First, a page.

Dr. Darren C. Brucken, physician at Regional Hospital.

The Vigo County Health Commissioner has issued a dire warning to the community to take COVID-19 seriously and to stay at home for the next few weeks.

Only workers in truly essential services — health care, food line support and first responders/EMS — should be out, the doctor says.

Dr. Darren Brucken wrote a lengthy information piece, distributed on Facebook, predicting dire consequences if people don't stay at home and practice the precautions that have been urged by local, state and federal health authorities.

“CoVID 19 is here, it’s upon us, and yet few people seem to really grasp the immediate severity of what is about to unfold in Terre Haute and the surrounding area in the next few weeks," Brucken wrote.

"People are already hospitalized, on ventilators, and have sadly died from the illness. It’s not curable, it’s even poorly treatable when the severity is high. Older people — meaning 50’s and up, especially the ones with diabetes, lung disease, poor nutrition, and poor social support — are at an enormous risk of not only severe sickness, but of near certain death when the disease has spread into the lungs fully."

Brucken's letter was posted on his wife's Facebook account, and as of 6 p.m. it had been shared more than 3,600 times. While Brucken could not immediately be reached for comment Wednesday evening, Joni Wise, health department administrator, confirmed Brucken wrote the piece.

His wife, Holly Brucken, said she asked him to write something that she might post "for as many Wabash Valley residents to read as possible."

In part of his article, Brucken states that local physicians and healthcare teams are meeting constantly to work collaboratively as the pandemic escalates.

"We do not have an unlimited supply of ventilators available to us. If unchecked, we could have every vent at both hospitals filled in a matter of days. As more critical patients arrive in our emergency rooms in need of a ventilator, none will be available. This what is happening in hot spots like New Orleans, Miami, and even Indianapolis already. It can very easily happen to us here at home if we all fail to stop the propagation of the virus in our community," he wrote.

Some in the community do not appear to be taking the threat of COVID-19 seriously, he wrote, "judging by traffic patterns in town and all of the ridiculous businesses and services that want to continue to operate 'as-is' despite the warnings, really stretching the line of what is 'essential' right now."

Healthcare delivery, food line support and first responders/EMS providers "should be the only faces in public right now. What people need to understand is that our local, state, and federal healthcare delivery system cannot support what is predicted," he wrote.

He further stated that Indiana "is projected to be one of the worst-hit states in the nation once this ends, with around 2,500 Hoosiers helplessly dying from the disease, and more than 100,000 people sick from the infection."

While young people may not be worried about contracting the disease, and may only have mild or moderate illness if they do get sick, they can still be carriers and spread the disease to those more vulnerable, he stated.

"If the young and healthy continue to blindly serve as carriers and vectors to spread the virus, their parents, older siblings, diabetic neighbors, grandparents, in-laws, and acquaintances will suffer a miserable end as we all stand by with disbelief on our faces," he wrote.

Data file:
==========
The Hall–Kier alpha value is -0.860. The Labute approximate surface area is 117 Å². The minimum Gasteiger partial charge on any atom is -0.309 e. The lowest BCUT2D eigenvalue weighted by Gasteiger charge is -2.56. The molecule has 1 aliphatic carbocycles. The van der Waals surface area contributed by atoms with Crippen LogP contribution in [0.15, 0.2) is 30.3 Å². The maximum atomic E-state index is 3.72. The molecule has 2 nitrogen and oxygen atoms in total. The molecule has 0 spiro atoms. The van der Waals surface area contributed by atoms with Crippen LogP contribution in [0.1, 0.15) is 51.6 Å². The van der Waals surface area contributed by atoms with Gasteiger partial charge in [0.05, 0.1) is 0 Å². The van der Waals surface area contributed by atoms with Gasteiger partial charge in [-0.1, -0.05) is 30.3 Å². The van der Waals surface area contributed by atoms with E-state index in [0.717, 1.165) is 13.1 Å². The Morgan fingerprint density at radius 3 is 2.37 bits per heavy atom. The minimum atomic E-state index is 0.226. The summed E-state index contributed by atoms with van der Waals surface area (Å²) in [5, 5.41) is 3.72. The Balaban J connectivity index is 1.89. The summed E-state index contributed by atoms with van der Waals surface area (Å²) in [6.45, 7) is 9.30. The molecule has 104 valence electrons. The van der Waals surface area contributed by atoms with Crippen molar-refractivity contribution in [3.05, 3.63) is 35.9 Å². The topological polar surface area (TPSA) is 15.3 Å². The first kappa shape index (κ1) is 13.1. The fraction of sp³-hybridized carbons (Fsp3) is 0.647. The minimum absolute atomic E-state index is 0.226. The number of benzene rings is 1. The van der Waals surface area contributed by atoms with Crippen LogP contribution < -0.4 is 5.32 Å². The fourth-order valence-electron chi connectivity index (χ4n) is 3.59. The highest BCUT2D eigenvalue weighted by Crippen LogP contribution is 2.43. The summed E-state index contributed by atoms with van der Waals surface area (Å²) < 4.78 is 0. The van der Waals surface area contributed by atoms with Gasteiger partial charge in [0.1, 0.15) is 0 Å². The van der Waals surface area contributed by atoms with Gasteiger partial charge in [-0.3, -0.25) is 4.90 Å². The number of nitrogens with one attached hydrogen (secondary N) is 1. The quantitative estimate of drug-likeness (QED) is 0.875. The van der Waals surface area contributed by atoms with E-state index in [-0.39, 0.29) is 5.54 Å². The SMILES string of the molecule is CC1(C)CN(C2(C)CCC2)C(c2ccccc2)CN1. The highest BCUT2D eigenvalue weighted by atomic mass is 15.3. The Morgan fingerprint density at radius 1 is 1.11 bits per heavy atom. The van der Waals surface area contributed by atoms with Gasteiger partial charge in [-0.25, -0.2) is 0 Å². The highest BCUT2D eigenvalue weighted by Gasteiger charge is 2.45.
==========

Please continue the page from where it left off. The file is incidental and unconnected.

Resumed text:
"The scariest part ... the worst is yet to come. The world’s leading epidemiologists predict Indiana to continue to exponentially fail in the coming two to four weeks — the whole month of April essentially — before the contagion starts to slow," dragging through May and likely in June by many models.

The only way to not get the virus with certainty is to stay home for the next two to three weeks, he said. Many positive-tested people have no symptoms, while many others have only mild cold or flu-like symptoms.

Brucken also points to the dangers for EMS and emergency room personnel who respond to, and take care of, those who have COVID-19. Those workers could become infected and spread the disease to their families, co-workers and friends.

"That unknown scares the absolute HELL out of every one us in healthcare. Protective equipment can only do so much, and we are never fully prepared for such a situation to unfold," he wrote. Respiratory distress situations "are absolutely chaotic — filled with spilled bodily fluids; with rushed, imperfect actions that lead to tiny mistakes and missteps that puts the healthcare workers in grave danger from this disease, without ever realizing it."

Brucken urged, "Everyone needs to stay home, everything needs to come to a grinding halt across this entire area, the whole country, and across the world. If we act collectively here locally, perhaps we dodge the feared massive influx of critically ill patients that is set to absolutely run over our healthcare delivery system — at least locally. But if we continue to act as fractions, separatists, individuals — we are sealing our own fate with this pandemic. Hundreds will die, perhaps thousands."

In some of his concluding remarks, Brucken writes, "Gather up everyone you love in this world, and make plans to do your part with this virus. It’s here. The 'planning stages' and 'preparedness plans' are going to be tested dramatically, unless we all pay attention to the seriousness of the pandemic," he wrote.

Sue Loughlin can be reached at 812-231-4235 or at Follow Sue on Twitter @TribStarSue.

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